Families with kids are staying away from restaurants

Years ago it was fairly typical for the American family to dine-out regularly – at least once a week.

But since 2008, restaurant visits by families with children under the age of 13 have steeply declined according to a foodservice market report recently released by The NPD Group entitled, “Parties with Kids: Motivating More Visits.”

It seems families made 1 billion fewer visits to U.S. restaurants over the past six years then compared to adults-only, who made 306 million fewer visits – a considerable difference. And, both lower and higher income households contribute to the sharp decline, not just one or the other.

The report reveals that total restaurant sales have dropped across all food segments and meal periods, though dinner time seems to have been hit the hardest. To put things in perspective, restaurant visits by families account for 20% of sales or $83.7 billion.

Bonnie Riggs, NPD foodservice industry analyst says, “In order to bring back parties with kids to the restaurant table, operators and manufacturers need to understand what influences and motivates them to visit. They need to keep in mind that kids are also an important audience since they have considerable influence on restaurant selections.”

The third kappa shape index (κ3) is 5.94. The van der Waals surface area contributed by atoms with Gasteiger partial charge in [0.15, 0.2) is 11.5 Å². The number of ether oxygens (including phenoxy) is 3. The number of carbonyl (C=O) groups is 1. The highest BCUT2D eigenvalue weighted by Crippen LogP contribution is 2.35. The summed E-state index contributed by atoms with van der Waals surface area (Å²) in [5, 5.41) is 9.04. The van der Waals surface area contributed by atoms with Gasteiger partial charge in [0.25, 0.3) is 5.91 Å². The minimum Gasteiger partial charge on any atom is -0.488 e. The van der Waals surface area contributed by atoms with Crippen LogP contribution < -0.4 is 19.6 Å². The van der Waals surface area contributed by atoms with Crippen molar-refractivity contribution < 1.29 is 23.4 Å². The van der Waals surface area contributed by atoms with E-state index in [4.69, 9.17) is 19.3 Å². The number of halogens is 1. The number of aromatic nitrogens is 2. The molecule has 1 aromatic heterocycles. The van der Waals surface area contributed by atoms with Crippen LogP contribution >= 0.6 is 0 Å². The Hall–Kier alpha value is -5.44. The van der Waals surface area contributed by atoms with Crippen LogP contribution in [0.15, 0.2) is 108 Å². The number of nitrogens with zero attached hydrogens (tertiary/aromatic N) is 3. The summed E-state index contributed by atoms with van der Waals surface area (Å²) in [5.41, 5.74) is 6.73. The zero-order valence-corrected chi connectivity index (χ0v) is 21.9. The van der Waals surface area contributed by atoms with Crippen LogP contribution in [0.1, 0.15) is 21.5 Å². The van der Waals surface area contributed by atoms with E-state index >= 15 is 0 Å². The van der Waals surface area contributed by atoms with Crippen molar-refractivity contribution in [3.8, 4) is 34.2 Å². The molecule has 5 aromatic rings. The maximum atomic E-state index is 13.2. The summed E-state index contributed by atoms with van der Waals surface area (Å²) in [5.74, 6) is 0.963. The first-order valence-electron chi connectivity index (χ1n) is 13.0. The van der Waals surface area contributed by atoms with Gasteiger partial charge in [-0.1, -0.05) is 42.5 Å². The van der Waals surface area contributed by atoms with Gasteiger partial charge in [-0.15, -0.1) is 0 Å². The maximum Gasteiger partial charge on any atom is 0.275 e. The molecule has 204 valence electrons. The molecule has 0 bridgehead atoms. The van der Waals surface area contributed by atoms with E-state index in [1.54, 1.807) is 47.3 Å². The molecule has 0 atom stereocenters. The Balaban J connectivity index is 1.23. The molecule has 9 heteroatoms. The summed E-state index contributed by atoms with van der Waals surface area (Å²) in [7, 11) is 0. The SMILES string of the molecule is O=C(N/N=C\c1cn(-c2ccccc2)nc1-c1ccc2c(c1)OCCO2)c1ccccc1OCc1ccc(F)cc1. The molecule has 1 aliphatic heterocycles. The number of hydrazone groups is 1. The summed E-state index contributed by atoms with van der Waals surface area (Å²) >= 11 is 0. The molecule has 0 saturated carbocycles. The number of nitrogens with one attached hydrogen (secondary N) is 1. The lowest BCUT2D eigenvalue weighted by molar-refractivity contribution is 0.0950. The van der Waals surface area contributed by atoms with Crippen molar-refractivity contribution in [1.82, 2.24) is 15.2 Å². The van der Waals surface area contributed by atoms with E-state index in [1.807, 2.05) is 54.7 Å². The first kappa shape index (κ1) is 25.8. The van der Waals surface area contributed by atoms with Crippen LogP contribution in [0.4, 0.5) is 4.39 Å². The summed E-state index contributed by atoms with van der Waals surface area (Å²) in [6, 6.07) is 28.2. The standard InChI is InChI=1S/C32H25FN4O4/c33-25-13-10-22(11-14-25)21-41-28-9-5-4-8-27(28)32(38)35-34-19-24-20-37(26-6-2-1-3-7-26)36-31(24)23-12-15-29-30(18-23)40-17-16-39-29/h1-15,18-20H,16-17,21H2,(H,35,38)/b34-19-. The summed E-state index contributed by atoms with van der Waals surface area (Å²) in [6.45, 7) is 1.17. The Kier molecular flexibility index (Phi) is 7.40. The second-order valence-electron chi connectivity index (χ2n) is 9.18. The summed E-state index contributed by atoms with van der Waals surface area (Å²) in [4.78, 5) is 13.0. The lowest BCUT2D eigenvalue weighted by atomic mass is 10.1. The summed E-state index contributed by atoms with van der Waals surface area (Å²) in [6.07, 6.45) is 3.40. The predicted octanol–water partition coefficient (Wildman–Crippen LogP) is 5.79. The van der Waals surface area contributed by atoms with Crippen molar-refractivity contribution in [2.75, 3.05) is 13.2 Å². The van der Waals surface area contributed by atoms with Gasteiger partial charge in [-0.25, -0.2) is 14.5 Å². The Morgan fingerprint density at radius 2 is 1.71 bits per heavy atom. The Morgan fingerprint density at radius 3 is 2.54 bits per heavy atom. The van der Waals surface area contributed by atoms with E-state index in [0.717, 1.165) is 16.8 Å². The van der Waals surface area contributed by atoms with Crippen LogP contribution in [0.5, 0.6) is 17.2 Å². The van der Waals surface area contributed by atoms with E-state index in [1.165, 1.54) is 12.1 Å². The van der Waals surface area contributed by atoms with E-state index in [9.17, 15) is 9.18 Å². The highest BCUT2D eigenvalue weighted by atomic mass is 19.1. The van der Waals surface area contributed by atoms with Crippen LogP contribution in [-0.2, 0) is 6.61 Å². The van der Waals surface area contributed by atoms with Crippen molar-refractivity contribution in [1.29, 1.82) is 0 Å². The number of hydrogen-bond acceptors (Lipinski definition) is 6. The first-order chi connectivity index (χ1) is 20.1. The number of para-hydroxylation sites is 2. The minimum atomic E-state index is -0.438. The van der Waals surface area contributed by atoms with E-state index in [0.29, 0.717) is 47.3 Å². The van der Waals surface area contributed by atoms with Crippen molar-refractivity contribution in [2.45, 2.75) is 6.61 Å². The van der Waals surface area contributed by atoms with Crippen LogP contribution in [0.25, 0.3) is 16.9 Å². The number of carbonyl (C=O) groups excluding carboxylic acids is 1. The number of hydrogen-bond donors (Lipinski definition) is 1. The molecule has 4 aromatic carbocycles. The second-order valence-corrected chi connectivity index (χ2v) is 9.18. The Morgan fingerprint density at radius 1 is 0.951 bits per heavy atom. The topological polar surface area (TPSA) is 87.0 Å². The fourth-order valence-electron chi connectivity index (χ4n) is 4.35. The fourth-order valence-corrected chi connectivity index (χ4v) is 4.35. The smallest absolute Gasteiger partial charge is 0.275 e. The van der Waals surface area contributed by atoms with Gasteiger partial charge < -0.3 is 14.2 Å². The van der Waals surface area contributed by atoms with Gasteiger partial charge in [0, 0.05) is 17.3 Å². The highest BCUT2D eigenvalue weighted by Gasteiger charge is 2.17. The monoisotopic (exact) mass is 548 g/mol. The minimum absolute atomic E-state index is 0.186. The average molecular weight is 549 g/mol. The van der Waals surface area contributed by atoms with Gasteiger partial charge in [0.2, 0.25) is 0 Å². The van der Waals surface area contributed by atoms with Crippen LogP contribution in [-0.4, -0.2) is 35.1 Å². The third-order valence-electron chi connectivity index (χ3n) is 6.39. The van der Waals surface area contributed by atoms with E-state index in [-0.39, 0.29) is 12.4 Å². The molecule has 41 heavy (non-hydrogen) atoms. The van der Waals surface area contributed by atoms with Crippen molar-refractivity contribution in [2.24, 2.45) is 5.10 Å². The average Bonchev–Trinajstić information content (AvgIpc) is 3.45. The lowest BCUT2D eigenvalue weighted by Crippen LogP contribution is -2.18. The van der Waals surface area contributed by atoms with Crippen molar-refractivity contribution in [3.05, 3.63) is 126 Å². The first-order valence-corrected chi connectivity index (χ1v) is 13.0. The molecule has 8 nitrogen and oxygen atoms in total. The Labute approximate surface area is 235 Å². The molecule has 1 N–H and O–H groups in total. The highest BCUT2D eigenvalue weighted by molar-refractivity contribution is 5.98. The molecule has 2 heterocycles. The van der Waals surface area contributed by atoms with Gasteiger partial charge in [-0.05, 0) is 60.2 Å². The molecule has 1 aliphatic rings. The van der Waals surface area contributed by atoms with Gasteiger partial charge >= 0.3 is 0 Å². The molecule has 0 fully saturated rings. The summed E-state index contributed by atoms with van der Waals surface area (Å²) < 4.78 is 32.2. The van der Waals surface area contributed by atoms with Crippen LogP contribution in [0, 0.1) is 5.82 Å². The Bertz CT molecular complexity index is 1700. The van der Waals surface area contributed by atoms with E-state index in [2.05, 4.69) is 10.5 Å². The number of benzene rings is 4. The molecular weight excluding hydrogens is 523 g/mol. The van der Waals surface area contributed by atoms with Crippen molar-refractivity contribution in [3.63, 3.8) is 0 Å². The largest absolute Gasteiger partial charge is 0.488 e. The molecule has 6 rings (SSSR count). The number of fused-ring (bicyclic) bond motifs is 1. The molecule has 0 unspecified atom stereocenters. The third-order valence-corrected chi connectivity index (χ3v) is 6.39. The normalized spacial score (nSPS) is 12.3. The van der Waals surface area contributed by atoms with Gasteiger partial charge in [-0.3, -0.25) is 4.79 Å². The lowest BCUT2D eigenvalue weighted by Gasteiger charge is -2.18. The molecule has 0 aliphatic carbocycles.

While many restaurants have focused their marketing efforts on a more demanding, more sophisticated consumer with healthier meal alternatives, upscale beverages and innovative flavorings, they’ve lost sight of how influential children can be when mom and dad are considering dining-out.

While an unstable economy certainly plays a role in the decline, other factors include the overall value-per-dollar and how kid-friendly the environment appears. Parents need to feel comfortable bringing their children into a restaurant, without worrying their child is going to break something.